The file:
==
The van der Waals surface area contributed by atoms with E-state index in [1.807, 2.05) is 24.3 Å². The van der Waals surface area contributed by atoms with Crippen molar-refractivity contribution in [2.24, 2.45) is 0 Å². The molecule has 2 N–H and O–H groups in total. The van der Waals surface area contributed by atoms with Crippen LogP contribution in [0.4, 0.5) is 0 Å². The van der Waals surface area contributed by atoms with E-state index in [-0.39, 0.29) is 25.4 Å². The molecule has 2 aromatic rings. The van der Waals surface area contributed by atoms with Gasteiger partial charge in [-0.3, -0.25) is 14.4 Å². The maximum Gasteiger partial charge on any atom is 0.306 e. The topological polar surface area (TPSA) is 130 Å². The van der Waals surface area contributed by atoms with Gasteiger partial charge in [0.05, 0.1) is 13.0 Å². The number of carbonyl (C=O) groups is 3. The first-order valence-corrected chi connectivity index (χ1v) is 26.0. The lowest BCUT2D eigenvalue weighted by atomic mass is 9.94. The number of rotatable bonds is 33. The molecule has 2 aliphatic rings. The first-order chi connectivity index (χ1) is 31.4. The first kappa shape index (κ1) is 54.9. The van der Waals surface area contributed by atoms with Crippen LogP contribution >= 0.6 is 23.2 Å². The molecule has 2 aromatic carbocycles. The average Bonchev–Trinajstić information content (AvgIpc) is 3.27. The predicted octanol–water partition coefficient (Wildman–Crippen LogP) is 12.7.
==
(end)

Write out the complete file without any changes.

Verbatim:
The van der Waals surface area contributed by atoms with E-state index in [1.807, 2.05) is 24.3 Å². The van der Waals surface area contributed by atoms with Crippen molar-refractivity contribution in [2.24, 2.45) is 0 Å². The molecule has 2 N–H and O–H groups in total. The van der Waals surface area contributed by atoms with Crippen LogP contribution in [0.4, 0.5) is 0 Å². The van der Waals surface area contributed by atoms with E-state index in [-0.39, 0.29) is 25.4 Å². The molecule has 2 aromatic rings. The van der Waals surface area contributed by atoms with Gasteiger partial charge in [-0.3, -0.25) is 14.4 Å². The maximum Gasteiger partial charge on any atom is 0.306 e. The topological polar surface area (TPSA) is 130 Å². The van der Waals surface area contributed by atoms with Gasteiger partial charge in [0.05, 0.1) is 13.0 Å². The number of carbonyl (C=O) groups is 3. The first-order valence-corrected chi connectivity index (χ1v) is 26.0. The lowest BCUT2D eigenvalue weighted by atomic mass is 9.94. The number of rotatable bonds is 33. The molecule has 2 aliphatic rings. The first-order chi connectivity index (χ1) is 31.4. The first kappa shape index (κ1) is 54.9. The van der Waals surface area contributed by atoms with Crippen LogP contribution >= 0.6 is 23.2 Å². The molecule has 2 aromatic carbocycles. The average Bonchev–Trinajstić information content (AvgIpc) is 3.27. The predicted octanol–water partition coefficient (Wildman–Crippen LogP) is 12.7.